In a very natural way, you were surrounded with traditional Iraqi tunes.
Yes, I was introduced to the Middle Eastern and Iraqi music there. Also, when we celebrated Holy Days – my family was masorti (traditional) – we read the Haggadah for Passover or celebrated Rosh Hashanah, Iraqi style.
 
How did your adventure with music begin? Your parents sent you to music school, or was it your desire?

I was sent to one those after-school activities by my parents. It could have been any other activity: electronics or a nature class. I was six or seven years old. I played a recorder. My very vivid memory is that I was the worst. After a year or two, I played the alto recorder (kids usually play a soprano recorder). I still have that specific instrument and actually, I played on it recently. Liora Itzhak and Dudu Tassa invited me to record a song with the sound of the recorder, and suddenly I used the instrument I used maybe 40 years ago. So it was quite exciting.
But going back to your musical struggles as a child: If it was hard, what kept you playing?

When I was about 10 years old, I started to play flute, a more serious instrument. After only a few months, I performed for my class. They liked it and it was the first time I noticed that it gave me a pleasure to play. Soon, my teacher called my father and said: “I cannot keep up with him, he needs a professional teacher.” I did not realize I was learning really fast. I tried for, and got accepted to, the conservatory.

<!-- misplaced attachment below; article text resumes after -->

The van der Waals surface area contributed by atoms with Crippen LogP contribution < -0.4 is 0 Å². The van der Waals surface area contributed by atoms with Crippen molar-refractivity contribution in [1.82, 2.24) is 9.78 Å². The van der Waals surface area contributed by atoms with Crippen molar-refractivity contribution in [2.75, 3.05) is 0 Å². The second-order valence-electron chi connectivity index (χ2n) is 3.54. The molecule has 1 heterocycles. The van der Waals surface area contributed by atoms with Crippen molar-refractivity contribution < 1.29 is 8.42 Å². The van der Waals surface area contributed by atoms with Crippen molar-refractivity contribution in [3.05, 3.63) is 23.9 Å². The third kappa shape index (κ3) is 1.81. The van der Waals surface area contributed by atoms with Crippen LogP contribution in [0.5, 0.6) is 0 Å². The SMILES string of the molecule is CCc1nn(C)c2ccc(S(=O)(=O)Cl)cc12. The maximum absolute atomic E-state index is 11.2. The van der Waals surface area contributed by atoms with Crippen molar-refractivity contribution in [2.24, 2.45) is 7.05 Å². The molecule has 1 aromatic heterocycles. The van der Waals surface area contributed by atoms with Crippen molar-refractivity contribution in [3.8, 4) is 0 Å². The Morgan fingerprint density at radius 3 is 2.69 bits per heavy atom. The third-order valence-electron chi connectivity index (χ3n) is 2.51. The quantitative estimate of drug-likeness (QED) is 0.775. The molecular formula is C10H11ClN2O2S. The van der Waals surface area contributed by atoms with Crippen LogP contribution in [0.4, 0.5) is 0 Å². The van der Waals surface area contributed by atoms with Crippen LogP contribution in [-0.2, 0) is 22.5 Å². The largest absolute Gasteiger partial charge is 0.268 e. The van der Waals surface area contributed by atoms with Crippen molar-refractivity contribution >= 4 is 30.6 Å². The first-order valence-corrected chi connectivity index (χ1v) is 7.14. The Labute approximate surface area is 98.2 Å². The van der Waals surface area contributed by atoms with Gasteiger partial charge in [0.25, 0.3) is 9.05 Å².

When was the moment you realized you would be a musician?

The first time I performed a serious classical piece. On the concert of flute students, at my teacher’s home.
What was the piece?

It was a Sonata by Handel, G minor. I started to play the first chapter, and something happened to me. Something hard to understand, the feeling of thrill, the pleasure of playing music. The kind of sensation that is beyond you, like a start of addiction. I could feel how the audience reacted to it. Then, there was the second chapter, where I messed up, but I remember that first moment of instant connection. I thought this was out of the ordinary. I was 12 years old. It took me maybe 30 years to understand what it was. What music does, what the energy is…
Having that start in mind, have you ever wanted to play in an orchestra, to play classical music?

Yes, of course. Later, when I was a student of the Music Academy, it was one of my goals. Unfortunately, or maybe it was my biggest piece of luck, I failed in becoming a professional classical flute player that a good orchestra would hire. I had one experience playing in an orchestra, I do not want to say the name of the orchestra, but it was a horrible experience. Sometimes you gain a lot from your failures. I feel very lucky that I failed, because that enabled me to explore different kinds of music. I think I would not be fulfilled if I were playing only flute in a classical orchestra.
You play about 50 wind instruments.